Funding Period: ----------------2009 - ---------------2011-
more information: NIH RePORT
- Singles engage the RNA interference pathwayBeverly L Davidson
Departments of Internal Medicine, Neurology, and Molecular Physiology and Biophysics, Roy J and Lucille A Carver College of Medicine, University of Iowa, Iowa City, IA 52242, USA
Cell 150:873-5. 2012..Now, Lima et al. and Yu et al. show that, with extensive chemical modifications, small single-stranded RNAs can robustly induce gene silencing with efficacy similar to their double-stranded counterparts...
- siSPOTR: a tool for designing highly specific and potent siRNAs for human and mouseRyan L Boudreau
Department of Internal Medicine, Program in Molecular and Cellular Biology, Institute for Clinical and Translational Science, University of Iowa, Iowa City, IA 52242, USA
Nucleic Acids Res 41:e9. 2013..Furthermore, this approach can greatly improve genome-wide RNAi libraries and, most notably, provides the only broadly applicable means to limit off-targeting from RNAi expression vectors...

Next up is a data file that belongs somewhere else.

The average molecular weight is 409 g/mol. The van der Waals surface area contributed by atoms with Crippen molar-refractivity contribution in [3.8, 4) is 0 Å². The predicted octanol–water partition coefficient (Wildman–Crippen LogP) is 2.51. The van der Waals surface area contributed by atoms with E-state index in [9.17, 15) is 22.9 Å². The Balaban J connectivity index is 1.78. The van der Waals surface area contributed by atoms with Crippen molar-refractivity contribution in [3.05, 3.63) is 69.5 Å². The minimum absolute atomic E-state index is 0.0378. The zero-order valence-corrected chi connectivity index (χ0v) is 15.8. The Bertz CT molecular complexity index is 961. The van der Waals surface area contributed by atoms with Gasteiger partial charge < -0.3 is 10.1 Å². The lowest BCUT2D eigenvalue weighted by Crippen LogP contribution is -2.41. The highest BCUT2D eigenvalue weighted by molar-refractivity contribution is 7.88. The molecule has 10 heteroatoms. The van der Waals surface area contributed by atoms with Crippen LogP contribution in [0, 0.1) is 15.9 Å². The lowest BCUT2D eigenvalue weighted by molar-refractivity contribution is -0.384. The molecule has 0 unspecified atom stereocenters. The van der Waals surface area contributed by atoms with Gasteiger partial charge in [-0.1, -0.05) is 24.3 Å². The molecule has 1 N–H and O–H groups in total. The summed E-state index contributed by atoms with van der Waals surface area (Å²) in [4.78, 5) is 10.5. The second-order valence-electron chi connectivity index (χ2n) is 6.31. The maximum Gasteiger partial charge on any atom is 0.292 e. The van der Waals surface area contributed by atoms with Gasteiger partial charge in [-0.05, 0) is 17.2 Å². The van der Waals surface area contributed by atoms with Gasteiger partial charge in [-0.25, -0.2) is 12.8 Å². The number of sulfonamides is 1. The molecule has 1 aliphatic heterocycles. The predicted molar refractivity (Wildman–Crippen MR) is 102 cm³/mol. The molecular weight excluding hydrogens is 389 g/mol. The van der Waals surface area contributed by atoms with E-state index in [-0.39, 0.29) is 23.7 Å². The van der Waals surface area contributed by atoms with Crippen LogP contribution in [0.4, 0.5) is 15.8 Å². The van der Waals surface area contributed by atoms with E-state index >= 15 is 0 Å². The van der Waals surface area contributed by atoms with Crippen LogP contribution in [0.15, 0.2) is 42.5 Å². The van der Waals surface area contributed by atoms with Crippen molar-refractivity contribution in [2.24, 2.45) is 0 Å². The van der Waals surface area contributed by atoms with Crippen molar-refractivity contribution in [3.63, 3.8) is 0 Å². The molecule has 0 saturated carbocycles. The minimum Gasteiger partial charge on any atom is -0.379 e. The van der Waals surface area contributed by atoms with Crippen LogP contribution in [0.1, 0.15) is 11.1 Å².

- Recent advances in RNA interference therapeutics for CNS diseasesPavitra S Ramachandran
Interdisciplinary Program in Genetics, University of Iowa, Iowa City, IA 52242, USA
Neurotherapeutics 10:473-85. 2013..We also highlight outstanding questions or concerns that have emerged as a result of an improved (and ever advancing) understanding of the technologies employed. ..
- Preclinical safety of RNAi-mediated HTT suppression in the rhesus macaque as a potential therapy for Huntington's diseaseJodi L McBride
Division of Neuroscience, Oregon National Primate Research Center, Beaverton, Oregon 97006, USA
Mol Ther 19:2152-62. 2011..Together, these data suggest that partial suppression of wild-type HTT expression is well tolerated in the primate putamen and further supports RNAi as a therapy for HD...